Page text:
New Delhi |
Updated: October 10, 2020 1:16:51 pm
At the age of 14, Rahima Mandal from West Bengal’s North 24 Parganas was taken to Pune in 2014 on the promise of a job. Instead, she was trapped by human traffickers and brought to a brothel where she was beaten every day until she was rescued two years later.
Those two years and the following year of “rehabilitation and resettlement” after returning to her village and seeking medical treatment with the help of a local NGO, has not just been physically demanding, but has affected her mentally too. “When I was rescued, we were given counselling at a general hospital in Pune. But what transpired after coming back to my native place gave me sleepless nights due to the social stigma that my family members and I were subjected to. I had stopped eating and even attempted suicide thrice,” said Rahima, now 21, in a telephonic conversation with indianexpress.com.
She is not alone. Eighteen-year-old Sachi Rani’s traffickers were living right next to her house in her village in West Bengal. She recalled how two of her neighbour’s family members drugged her and took her to a brothel in 2016, which she later realised was in Kolkata. “Whenever I said, I wanted to go home, they would beat me,” she recalled. While initially, her family’s pleas to register a formal complaint went unheard, they were able to file a complaint with the he;p of a local NGO, . However, she was again moved to Sonarpur (when the traffickers realised a complaint has been lodged), until she was rescued around three weeks later.
“However, after the rescue, I was threatened to confess that I had run away on my own, and not trafficked. Fearing for my and my family’s life, I gave in,” said Rani, who said she experienced severe anger issues, and also stopped talking briefly because of the shock. She had to undergo counselling for a “long time”.
As per United Nations Office on Drugs and Crime (UNODC), human trafficking is the recruitment and movement of people, by means such as deception and coercion, for the purposes of exploitation.
Whether a few weeks or for several years, the trauma caused due to the physical and sexual assault owing to being trafficked can be immense. A 2015 study indicated how significant mental health consequences, particularly with respect to post-traumatic stress disorder (PTSD), and depression are common in trafficked individuals. As per the study conducted by the Institute of Psychiatry, Psychology and Neuroscience (IoPPN), King’s College, England which identified 133 trafficked people, including 37 children, depression was found in 34 per cent of adults and 27 per cent of children. And 15 per cent of patients were diagnosed with schizophrenia.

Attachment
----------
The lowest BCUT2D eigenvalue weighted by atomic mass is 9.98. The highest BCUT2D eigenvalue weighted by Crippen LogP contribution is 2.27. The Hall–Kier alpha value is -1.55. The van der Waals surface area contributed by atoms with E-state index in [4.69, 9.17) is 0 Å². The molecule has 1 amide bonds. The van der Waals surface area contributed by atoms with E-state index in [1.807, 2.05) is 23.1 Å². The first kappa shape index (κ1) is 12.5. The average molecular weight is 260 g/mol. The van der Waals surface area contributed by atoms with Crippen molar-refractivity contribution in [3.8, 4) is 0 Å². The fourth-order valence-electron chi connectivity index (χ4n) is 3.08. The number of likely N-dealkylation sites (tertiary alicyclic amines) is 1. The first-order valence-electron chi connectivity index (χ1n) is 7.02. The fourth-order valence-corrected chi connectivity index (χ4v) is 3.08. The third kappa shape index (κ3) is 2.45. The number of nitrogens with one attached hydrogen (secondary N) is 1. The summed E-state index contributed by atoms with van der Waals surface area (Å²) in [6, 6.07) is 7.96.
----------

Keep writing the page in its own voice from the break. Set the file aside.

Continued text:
Despite such trauma, activists state how they are only taken for physical tests including HIV, pregnancy, and the two-finger test to determine whether and how much they had been sexually active, keeping the psychological aspect latent. “This is despite the fact that law enforcers, the judiciary and social welfare offices are aware of the trauma that the survivors of human trafficking have gone through,” said Sen.
Trouble is compounded when victims of sex trafficking like Mandal and Rani, who usually hail from underprivileged backgrounds, after being in shelter homes post-‘rescue’, return to their places and try to reclaim their lives. “Depression or anxiety disorders are disabling for people to take care of themselves, nurture relationships, set self-development or professional goals. So, if a person is suffering from PTSD (Post Traumatic Stress Disorder), he/she is unlikely to be able to make the best use of services and opportunities around, the person’s resilience will be weak. So, recovery from trauma or access to quality mental health services is key to rehabilitation for survivors of human trafficking,” said Roop Sen, one of the founding members, not-for-profit Sanjog and an advisor to the Indian leadership Forum Against Trafficking (ILFAT).